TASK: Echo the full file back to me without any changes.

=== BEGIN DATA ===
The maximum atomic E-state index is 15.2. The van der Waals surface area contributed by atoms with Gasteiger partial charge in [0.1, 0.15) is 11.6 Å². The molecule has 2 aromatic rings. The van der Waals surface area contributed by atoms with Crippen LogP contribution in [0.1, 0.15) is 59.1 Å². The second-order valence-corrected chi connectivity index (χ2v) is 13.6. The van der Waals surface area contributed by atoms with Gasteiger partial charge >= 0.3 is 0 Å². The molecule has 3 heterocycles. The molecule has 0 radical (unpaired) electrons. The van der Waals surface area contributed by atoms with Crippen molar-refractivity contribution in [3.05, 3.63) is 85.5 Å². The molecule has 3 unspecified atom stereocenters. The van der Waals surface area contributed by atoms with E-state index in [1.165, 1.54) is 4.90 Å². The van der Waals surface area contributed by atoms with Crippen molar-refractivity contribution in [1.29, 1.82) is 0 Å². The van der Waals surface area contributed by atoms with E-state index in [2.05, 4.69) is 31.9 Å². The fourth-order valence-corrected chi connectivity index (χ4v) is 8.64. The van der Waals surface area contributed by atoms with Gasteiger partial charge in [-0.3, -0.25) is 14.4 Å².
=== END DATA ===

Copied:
The maximum atomic E-state index is 15.2. The van der Waals surface area contributed by atoms with Gasteiger partial charge in [0.1, 0.15) is 11.6 Å². The molecule has 2 aromatic rings. The van der Waals surface area contributed by atoms with Crippen LogP contribution in [0.1, 0.15) is 59.1 Å². The second-order valence-corrected chi connectivity index (χ2v) is 13.6. The van der Waals surface area contributed by atoms with Gasteiger partial charge >= 0.3 is 0 Å². The molecule has 3 heterocycles. The molecule has 0 radical (unpaired) electrons. The van der Waals surface area contributed by atoms with Crippen molar-refractivity contribution in [3.05, 3.63) is 85.5 Å². The molecule has 3 unspecified atom stereocenters. The van der Waals surface area contributed by atoms with E-state index in [1.165, 1.54) is 4.90 Å². The van der Waals surface area contributed by atoms with Crippen molar-refractivity contribution in [1.29, 1.82) is 0 Å². The van der Waals surface area contributed by atoms with E-state index in [2.05, 4.69) is 31.9 Å². The fourth-order valence-corrected chi connectivity index (χ4v) is 8.64. The van der Waals surface area contributed by atoms with Gasteiger partial charge in [-0.3, -0.25) is 14.4 Å².